Redundancy: A new beginning

Hoping for the best, preparing for the worst – why there’s never been a better time to go into franchising

In the world of work, never has there been a more dreaded word than: ‘Redundant.’ For years, you’ve worked tirelessly for your company and then suddenly, and often without warning, the axe falls. Yes, there is a pay-off – but suddenly finding yourself out of work can be a devastating and heart-breaking blow to both you and those around you.

Sadly, as Britain teeters on the brink of a triple dip recession, never has this threat been more real. With unemployment standing at 2.49 million*, these harsh economic times led to over 553,000 redundancies being made last year alone. As a result, millions of UK workers now live in a constant fear of losing their job.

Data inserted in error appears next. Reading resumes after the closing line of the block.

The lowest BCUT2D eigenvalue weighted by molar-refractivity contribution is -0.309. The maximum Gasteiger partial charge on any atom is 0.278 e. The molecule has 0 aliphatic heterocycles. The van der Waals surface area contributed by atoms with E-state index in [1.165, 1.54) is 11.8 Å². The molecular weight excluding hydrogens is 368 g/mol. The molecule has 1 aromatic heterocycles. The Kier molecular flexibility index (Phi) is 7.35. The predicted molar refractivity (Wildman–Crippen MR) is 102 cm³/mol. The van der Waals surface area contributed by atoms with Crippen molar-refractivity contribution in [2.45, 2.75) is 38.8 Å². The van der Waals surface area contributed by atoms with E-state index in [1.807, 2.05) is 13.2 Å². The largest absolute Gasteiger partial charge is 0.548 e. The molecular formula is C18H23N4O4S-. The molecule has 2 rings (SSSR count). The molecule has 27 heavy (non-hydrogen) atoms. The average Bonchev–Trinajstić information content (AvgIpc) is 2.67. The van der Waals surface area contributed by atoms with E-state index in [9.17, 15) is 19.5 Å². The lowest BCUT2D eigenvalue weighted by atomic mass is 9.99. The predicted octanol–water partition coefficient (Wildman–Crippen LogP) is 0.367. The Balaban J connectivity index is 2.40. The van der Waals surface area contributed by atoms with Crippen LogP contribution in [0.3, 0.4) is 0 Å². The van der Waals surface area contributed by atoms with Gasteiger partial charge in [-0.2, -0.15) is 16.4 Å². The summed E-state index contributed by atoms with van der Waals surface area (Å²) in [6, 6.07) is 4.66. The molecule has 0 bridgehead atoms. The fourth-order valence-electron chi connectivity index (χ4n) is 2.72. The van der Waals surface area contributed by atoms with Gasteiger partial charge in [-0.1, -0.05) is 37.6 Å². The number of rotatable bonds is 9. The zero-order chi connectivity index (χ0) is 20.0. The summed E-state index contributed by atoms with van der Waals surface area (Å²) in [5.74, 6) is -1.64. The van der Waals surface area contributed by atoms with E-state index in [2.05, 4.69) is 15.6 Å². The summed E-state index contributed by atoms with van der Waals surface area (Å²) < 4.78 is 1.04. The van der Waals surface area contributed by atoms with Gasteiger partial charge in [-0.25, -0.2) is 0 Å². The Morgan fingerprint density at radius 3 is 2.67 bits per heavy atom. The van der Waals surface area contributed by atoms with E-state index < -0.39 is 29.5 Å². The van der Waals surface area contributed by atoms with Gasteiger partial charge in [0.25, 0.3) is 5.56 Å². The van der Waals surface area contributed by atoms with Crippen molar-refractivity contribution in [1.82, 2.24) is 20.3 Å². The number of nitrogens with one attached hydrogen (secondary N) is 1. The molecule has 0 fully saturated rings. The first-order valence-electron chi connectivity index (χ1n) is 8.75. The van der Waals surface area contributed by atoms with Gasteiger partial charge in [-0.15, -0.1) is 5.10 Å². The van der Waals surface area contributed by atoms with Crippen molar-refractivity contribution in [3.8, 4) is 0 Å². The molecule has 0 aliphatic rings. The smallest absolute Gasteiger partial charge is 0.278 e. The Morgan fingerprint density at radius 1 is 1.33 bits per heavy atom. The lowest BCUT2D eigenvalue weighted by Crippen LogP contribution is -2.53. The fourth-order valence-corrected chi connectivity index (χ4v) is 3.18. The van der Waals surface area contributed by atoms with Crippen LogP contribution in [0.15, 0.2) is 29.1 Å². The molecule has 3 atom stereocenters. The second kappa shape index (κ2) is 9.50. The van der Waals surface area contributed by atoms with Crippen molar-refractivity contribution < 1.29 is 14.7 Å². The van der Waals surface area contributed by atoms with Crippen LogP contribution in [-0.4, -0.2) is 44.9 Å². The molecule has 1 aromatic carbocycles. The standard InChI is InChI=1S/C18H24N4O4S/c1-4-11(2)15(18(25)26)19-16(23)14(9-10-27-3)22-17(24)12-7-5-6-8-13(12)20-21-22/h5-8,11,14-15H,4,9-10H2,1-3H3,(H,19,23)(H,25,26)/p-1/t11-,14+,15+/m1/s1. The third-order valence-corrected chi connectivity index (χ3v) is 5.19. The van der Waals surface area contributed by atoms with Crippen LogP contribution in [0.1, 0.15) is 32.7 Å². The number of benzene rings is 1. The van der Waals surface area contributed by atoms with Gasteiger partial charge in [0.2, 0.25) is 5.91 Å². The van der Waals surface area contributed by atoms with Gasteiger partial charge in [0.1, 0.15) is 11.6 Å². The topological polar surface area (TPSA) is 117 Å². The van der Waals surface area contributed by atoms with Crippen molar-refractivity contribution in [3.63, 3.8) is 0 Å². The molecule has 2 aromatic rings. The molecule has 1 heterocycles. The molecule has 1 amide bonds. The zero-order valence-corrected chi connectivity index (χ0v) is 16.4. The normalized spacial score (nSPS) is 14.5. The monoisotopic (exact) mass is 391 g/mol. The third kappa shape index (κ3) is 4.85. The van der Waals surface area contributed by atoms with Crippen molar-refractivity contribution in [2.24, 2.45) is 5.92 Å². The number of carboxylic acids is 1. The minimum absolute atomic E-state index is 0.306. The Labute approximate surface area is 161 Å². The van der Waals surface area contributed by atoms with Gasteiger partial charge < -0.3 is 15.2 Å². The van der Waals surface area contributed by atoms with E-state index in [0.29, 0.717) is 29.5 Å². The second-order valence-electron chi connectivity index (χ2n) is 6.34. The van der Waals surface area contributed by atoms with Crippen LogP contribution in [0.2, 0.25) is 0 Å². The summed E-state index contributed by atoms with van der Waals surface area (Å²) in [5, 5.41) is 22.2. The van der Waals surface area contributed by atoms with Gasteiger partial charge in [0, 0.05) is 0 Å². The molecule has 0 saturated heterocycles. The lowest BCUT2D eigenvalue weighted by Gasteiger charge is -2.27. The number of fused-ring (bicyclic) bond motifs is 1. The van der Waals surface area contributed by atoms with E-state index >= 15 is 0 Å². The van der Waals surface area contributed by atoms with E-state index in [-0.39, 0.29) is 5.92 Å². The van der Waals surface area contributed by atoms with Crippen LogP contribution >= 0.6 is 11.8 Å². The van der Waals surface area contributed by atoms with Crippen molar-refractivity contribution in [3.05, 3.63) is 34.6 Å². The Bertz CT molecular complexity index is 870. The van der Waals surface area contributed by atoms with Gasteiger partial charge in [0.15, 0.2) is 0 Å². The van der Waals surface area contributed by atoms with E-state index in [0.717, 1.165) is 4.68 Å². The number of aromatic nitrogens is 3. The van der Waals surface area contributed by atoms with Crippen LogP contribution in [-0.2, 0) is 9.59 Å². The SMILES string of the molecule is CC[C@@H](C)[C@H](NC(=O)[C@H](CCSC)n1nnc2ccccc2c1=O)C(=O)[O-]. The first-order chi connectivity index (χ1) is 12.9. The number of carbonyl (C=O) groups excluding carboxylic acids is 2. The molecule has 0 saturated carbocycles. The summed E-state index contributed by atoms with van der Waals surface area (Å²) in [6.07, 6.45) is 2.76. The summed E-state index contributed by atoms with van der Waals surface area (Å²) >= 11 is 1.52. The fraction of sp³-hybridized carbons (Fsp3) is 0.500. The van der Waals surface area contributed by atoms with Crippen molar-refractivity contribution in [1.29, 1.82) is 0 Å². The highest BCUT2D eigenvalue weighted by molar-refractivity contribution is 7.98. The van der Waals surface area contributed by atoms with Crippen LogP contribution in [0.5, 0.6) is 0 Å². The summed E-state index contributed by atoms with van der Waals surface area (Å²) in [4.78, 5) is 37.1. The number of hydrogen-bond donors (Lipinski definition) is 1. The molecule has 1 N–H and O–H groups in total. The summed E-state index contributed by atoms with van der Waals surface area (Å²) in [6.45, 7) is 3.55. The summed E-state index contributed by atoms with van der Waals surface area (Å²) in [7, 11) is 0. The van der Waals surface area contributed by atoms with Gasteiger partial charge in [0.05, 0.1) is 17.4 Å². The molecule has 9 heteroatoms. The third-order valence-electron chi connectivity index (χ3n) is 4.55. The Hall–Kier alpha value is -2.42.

With such insecurity in the workplace, it’s no wonder so many people are looking into franchising as a way forward. Ian Whitlock knows the feeling of being made redundant only too well. “I was made redundant twice while working in the financial services industry,’ reveals Ian. “After the second time I was just fed up and wanted a change.

“Instead of looking for a job, I began looking for a strong, well-established franchise: one with a good reputation, long track record and plenty of existing franchises making good money.” Ian chose ChipsAway – a UK franchise which provides high quality repairs to minor car paint and bodywork damage.